"How's about they fix the current OS/Browser before dreaming up a new one."

    Perhaps because the current setup is fundamentally flawed and a whone new approach is needed? Firefox had enjoyed a steady stream of patches and highly critical exploits the width of the Amazon river since it launched, and Safari hasn't proben to be bullet proof either. Security through the use of a niche operating system and browser is no security.

    Kudos to MS for taking the lead in this area. As with any other innovation, it requires more resources, so the right time for people to finally roll it out is when the hardware's ready. We're now reaching that point which is why Chrome and Gazelle are doing these interesting things. One day Opera and Firefox will do the same.

  7. John P
    Paris Hilton

    @Shane

    You can only polish a turd so much. Sometimes it's better just to start again. Personally, I'd welcome a version of IE where I could be confident that I'm not opening up my computer to all sorts of threats just by using it.

    This might actually be enough of an innovation to tempt me back to IE if it is done properly.

    Paris - **Insert smutty comment regarding lack of security holes here**

  8. Wyrmhole
    Heart

    Operating system

    "Today, 20 plus parallel sessions are quite common; the browser is more of an operating system than a data display application," Mozilla Labs said.

    Perhaps these people could look up the definition of 'operating sytem' before making trendwhore statements. Also, no mention of Chrome, the pioneers of the browser=OS bullshit?

  9. I ain't Spartacus Gold badge
    WTF?

    I am confused

    Surely this is a huge backward step? MS have just spent years trying to protect the computer FROM the browser, so that IE7 and 8 run in 'protected mode', reversing their bad decision to integrate IE so tightly in with the OS.

    So in order to protect us from cross scripting they propose to give the browser direct access to hardware and control of our whole computer again?

    Perhaps I'm just stoopid, but I don't get it.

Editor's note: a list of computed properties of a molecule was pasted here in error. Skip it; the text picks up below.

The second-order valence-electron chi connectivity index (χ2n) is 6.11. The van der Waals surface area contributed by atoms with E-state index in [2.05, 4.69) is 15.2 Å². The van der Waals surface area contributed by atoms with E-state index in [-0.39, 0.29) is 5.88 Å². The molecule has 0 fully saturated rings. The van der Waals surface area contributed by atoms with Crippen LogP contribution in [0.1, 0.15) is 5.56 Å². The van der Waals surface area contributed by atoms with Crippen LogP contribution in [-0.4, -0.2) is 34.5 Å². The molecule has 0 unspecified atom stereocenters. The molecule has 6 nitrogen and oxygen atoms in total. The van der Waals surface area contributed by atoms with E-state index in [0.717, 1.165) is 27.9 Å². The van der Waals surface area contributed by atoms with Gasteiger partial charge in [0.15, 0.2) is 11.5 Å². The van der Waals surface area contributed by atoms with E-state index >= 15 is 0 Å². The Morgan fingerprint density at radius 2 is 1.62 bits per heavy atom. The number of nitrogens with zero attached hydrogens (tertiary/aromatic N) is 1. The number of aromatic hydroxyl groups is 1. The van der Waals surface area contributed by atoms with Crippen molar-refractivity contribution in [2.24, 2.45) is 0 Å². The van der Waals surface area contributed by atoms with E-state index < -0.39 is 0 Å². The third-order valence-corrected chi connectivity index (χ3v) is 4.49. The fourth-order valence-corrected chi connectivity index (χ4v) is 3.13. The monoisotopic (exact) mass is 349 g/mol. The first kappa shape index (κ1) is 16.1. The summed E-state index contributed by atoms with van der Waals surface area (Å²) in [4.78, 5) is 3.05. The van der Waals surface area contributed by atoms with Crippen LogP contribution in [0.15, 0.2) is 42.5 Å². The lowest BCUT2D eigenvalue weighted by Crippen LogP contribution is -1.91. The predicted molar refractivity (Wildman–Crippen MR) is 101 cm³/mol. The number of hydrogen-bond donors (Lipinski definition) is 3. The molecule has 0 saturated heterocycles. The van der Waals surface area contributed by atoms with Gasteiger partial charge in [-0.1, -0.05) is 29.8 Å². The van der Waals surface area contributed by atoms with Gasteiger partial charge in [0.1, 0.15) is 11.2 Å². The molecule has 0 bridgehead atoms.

Surely the answer to cross scripting is quarantining browser instances from each other.

    To this purpose, with virtual machines on the desktop in the future, surely this is a key application that would benefit? Giving any old website access to my hard disk again is NOT something I wish to do. I didn't like it last time, and it didn't turn out all too well, as I recall.

    If you can't run 20 VMs at once, surely a special 'secure mode' VM that launches your banking site, and others for your trusted shopping sites is the answer. Then you run all your other browser sessions in one VM, where you are less worried about cross scripting.

    My current solution is to run online banking only after shutting down Firefox and re-starting it. With no other sites open until I've finished. It's not that hard, and seeing as you get timed out so quickly on the bank's sites, it's no loss to my productivity.

  10. lennie
    WTF?

    it seems some peopple have no clue

    @drag:

    "OR.. they could not be huge ivory tower morons and realize that Google did a better job at solving the problem by running each website as a seperate process and taking advantage of the native platform's sandboxing capabilities."

    IE8 runs each website as a seperate process, so if one website cracks up a tab, the rest of the tabs won't have a problem also the other instances of the browser are not affected.

  11. Jimbo 7

    to @ I ain't Spartacus